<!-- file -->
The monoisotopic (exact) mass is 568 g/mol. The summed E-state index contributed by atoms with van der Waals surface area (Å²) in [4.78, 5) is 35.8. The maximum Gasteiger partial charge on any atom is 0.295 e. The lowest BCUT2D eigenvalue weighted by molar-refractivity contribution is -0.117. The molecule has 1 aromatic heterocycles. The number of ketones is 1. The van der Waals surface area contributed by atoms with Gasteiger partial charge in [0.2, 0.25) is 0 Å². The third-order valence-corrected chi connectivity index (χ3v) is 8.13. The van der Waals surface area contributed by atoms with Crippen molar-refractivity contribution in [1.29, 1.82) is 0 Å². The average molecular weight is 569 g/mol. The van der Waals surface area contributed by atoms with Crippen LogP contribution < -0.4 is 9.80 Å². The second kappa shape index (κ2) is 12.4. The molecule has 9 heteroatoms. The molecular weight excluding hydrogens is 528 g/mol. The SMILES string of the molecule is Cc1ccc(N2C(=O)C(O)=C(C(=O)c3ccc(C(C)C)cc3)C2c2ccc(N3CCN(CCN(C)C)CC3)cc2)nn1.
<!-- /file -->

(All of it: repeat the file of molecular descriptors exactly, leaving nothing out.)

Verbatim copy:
The monoisotopic (exact) mass is 568 g/mol. The summed E-state index contributed by atoms with van der Waals surface area (Å²) in [4.78, 5) is 35.8. The maximum Gasteiger partial charge on any atom is 0.295 e. The lowest BCUT2D eigenvalue weighted by molar-refractivity contribution is -0.117. The molecule has 1 aromatic heterocycles. The number of ketones is 1. The van der Waals surface area contributed by atoms with Gasteiger partial charge in [0.2, 0.25) is 0 Å². The third-order valence-corrected chi connectivity index (χ3v) is 8.13. The van der Waals surface area contributed by atoms with Crippen molar-refractivity contribution in [1.29, 1.82) is 0 Å². The average molecular weight is 569 g/mol. The van der Waals surface area contributed by atoms with Crippen LogP contribution < -0.4 is 9.80 Å². The second kappa shape index (κ2) is 12.4. The molecule has 9 heteroatoms. The molecular weight excluding hydrogens is 528 g/mol. The SMILES string of the molecule is Cc1ccc(N2C(=O)C(O)=C(C(=O)c3ccc(C(C)C)cc3)C2c2ccc(N3CCN(CCN(C)C)CC3)cc2)nn1.